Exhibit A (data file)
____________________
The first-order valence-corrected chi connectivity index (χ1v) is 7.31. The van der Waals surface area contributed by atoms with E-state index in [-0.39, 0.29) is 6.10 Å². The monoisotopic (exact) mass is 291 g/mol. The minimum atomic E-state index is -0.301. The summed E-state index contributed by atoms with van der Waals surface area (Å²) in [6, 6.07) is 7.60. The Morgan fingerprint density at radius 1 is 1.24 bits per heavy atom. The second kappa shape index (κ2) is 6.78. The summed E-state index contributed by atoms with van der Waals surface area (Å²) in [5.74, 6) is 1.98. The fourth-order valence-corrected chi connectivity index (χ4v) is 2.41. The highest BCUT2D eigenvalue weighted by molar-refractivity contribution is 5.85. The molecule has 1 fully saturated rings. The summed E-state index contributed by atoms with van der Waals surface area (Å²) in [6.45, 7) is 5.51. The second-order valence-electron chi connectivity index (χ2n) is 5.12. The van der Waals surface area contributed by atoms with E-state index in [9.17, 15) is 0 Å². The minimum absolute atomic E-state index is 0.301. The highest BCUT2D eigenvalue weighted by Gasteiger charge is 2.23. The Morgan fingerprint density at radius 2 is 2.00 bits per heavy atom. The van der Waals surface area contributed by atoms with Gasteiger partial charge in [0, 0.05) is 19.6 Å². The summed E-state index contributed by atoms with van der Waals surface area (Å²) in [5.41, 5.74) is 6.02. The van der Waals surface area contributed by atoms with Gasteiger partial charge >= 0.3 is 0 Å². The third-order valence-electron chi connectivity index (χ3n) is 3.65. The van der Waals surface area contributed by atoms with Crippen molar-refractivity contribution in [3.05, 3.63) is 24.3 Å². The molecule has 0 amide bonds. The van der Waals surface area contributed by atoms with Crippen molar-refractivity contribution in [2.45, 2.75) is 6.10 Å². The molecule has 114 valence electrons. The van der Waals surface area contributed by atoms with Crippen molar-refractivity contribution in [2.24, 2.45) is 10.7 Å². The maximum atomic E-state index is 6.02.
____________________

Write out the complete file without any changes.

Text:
The first-order valence-corrected chi connectivity index (χ1v) is 7.31. The van der Waals surface area contributed by atoms with E-state index in [-0.39, 0.29) is 6.10 Å². The monoisotopic (exact) mass is 291 g/mol. The minimum atomic E-state index is -0.301. The summed E-state index contributed by atoms with van der Waals surface area (Å²) in [6, 6.07) is 7.60. The Morgan fingerprint density at radius 1 is 1.24 bits per heavy atom. The second kappa shape index (κ2) is 6.78. The summed E-state index contributed by atoms with van der Waals surface area (Å²) in [5.74, 6) is 1.98. The fourth-order valence-corrected chi connectivity index (χ4v) is 2.41. The highest BCUT2D eigenvalue weighted by molar-refractivity contribution is 5.85. The molecule has 1 fully saturated rings. The summed E-state index contributed by atoms with van der Waals surface area (Å²) in [6.45, 7) is 5.51. The second-order valence-electron chi connectivity index (χ2n) is 5.12. The van der Waals surface area contributed by atoms with E-state index in [9.17, 15) is 0 Å². The minimum absolute atomic E-state index is 0.301. The highest BCUT2D eigenvalue weighted by Gasteiger charge is 2.23. The Morgan fingerprint density at radius 2 is 2.00 bits per heavy atom. The van der Waals surface area contributed by atoms with Gasteiger partial charge in [0, 0.05) is 19.6 Å². The summed E-state index contributed by atoms with van der Waals surface area (Å²) in [5.41, 5.74) is 6.02. The van der Waals surface area contributed by atoms with Gasteiger partial charge >= 0.3 is 0 Å². The third-order valence-electron chi connectivity index (χ3n) is 3.65. The van der Waals surface area contributed by atoms with Crippen molar-refractivity contribution in [3.05, 3.63) is 24.3 Å². The molecule has 0 amide bonds. The van der Waals surface area contributed by atoms with Crippen molar-refractivity contribution in [2.45, 2.75) is 6.10 Å². The molecule has 114 valence electrons. The van der Waals surface area contributed by atoms with Crippen molar-refractivity contribution in [2.24, 2.45) is 10.7 Å². The maximum atomic E-state index is 6.02.